6d nails have a diameter of 0.113 inches and a length of 2 inches. The diameter of the nail head is 17/64 inches. These nails are not as commonly used, but they are very useful for small interior tasks and for adjoining flat woods. You can find them in either box nail or common nail varieties.

-Galvanized Nails and Vinyl Sinkers
As we mentioned before, some nails have different features that make them better suited for particular tasks. Galvanized nails are well-suited for outdoor or exterior framing. They are more rust-resistant than normal nails. For interior framing, the nails are sometimes coated with vinyl to make them easier to drive. These are called vinyl sinkers.

The Right Size for the Right Job

Depending on the job you are doing, you may need different sizes and types of nails to do the job right. Now that you know the difference between all the sizes, and the difference between common nails and sinkers, you can take a look at the different sizes of nails needed for whatever different job you are doing depending on the length, thickness, and whether or not you are using a nail gun or a hammer to drive the nails.

-Doubling Studs for Door Trimmers and Headers
It is best to use 10d nails for doubling studs because they are short enough not to penetrate all the way through any joined boards.

When you are toenailing, driving nails at an angle in order to secure a butt joint, it is best to use 8d nails.

-Building a Wall
If you are fastening two-by-fours together to create a wall, it is best to use 16d nails to fasten studs to the top and bottom plates. You don’t want to use nails that are too long or thick, but you want ones that have a secure hold.

-Securing Joist Hangers
When securing joist hangers, it can be best to use 2d common galvanized nails.

-Plywood Sheathing
When securing plywood sheathing, framers will often use 6d common nails.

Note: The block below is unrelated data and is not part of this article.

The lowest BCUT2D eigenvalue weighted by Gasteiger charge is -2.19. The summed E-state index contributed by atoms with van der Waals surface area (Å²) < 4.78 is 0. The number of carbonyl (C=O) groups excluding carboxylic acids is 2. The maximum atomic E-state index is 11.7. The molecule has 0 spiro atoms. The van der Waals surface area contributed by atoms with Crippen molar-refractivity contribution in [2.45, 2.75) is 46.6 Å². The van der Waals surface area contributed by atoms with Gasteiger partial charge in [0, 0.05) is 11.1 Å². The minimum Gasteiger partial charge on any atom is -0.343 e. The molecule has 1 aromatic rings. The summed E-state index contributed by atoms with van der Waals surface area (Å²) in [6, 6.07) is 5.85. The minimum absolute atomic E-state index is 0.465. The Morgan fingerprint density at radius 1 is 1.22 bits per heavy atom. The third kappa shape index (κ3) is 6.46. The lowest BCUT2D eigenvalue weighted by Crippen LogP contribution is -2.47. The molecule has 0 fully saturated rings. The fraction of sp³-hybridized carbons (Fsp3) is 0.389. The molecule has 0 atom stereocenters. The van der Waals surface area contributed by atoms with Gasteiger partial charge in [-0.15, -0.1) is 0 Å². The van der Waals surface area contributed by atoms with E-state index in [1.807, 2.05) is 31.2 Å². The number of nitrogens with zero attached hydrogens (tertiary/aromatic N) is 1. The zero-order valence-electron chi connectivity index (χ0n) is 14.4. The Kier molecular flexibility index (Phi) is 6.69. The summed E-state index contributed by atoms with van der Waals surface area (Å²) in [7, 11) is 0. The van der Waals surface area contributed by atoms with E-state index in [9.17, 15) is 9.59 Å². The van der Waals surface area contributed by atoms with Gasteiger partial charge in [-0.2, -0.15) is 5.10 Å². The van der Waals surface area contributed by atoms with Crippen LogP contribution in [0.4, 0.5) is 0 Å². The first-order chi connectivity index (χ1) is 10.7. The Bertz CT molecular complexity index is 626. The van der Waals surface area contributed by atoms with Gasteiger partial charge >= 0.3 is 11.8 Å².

-Subsidiary Framing Tasks
If you have to attach furring strips, subfloors, sheathing, or other materials, you will not need long nails. 8d nails will get the job done, and you can often find them at hardware stores in a thinner, vinyl-coated variety that is easier to drive.

-Two-By-Four Framing
For two-by-four framing, it is best to use the longer 16d nails.

-Joist Hangers
Double-dipped, galvanized 16d nails are best for installing joist hangers. Galvanized nails are stronger and well-suited for this job.

-Using a Nailer or Nail Gun
If you are using a framing nailer, you cannot simply pick up any old nail. Framing nailers can either drive clipped head or round head nails. Although most nailers can support different nail sizes, you will most likely need nails that are made to fit a particular nail gun. The nails are usually lined up so as to make them easier to fit into the magazine of the nailer. Some nail guns have magazines that position the nails at a steep angle in order to make it easier to drive nails in tight places. Nail guns will probably have corresponding nails made by the same brand that can fit easily. It is always a good idea to check the manufacturer’s specifications in order to avoid buying the wrong nails.

Framing Nails
Framing Nails
Framing Nails
Framing Nails